The International Baccalaureate: Types Of Knowledge Essay Samples
The International Baccalaureate: Two Types of Knowledge
Lived experience is regularly overlooked in school curriculum as means of engaging learners. Since the institutionalization of formal schooling in the post-war context, schooling has been utilized as a means to inculcate certain knowledge and values in individuals as a means for them to be productive members in society. Freire’s critique of this concept has been cogently put as students are empty vessels awaiting to be filled with knowledge. Teachers and textbooks are holders of such knowledge and carry the responsibility of filling young minds with certain knowledge and certain values. Overlooking this conception of schooling is the lived experiences of individuals.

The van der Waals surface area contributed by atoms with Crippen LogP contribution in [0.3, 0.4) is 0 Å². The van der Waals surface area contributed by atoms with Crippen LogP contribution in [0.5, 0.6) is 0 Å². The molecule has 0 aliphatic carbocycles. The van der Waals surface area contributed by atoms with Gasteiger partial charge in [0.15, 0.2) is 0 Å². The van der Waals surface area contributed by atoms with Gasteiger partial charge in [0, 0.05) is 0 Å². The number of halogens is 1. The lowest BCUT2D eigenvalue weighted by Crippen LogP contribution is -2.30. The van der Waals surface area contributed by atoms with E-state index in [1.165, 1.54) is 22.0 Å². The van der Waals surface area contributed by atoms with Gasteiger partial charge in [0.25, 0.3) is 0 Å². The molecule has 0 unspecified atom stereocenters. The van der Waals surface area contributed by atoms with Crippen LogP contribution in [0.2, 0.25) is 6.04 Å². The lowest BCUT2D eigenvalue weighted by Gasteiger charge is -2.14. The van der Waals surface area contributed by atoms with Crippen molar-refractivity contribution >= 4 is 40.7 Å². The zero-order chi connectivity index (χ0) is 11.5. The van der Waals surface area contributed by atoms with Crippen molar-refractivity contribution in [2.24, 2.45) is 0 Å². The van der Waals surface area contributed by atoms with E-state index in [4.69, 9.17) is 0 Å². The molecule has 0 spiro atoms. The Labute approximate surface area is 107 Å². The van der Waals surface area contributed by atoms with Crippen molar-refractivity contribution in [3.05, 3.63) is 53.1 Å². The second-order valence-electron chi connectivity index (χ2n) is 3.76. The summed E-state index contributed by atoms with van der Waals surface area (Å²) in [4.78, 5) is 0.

Dewey noted that humans, from birth, are innately curious and innately social. Unlike many other animals, human existence is dependent on exploring, testing, observing, sharing and so on. All these traits are accelerated through interaction with others within a social group. Some of the 20th century’s greatest educationists coalesce around this belief and have long advocated for the re-structuring of the rigid didactic orientation to formal schooling.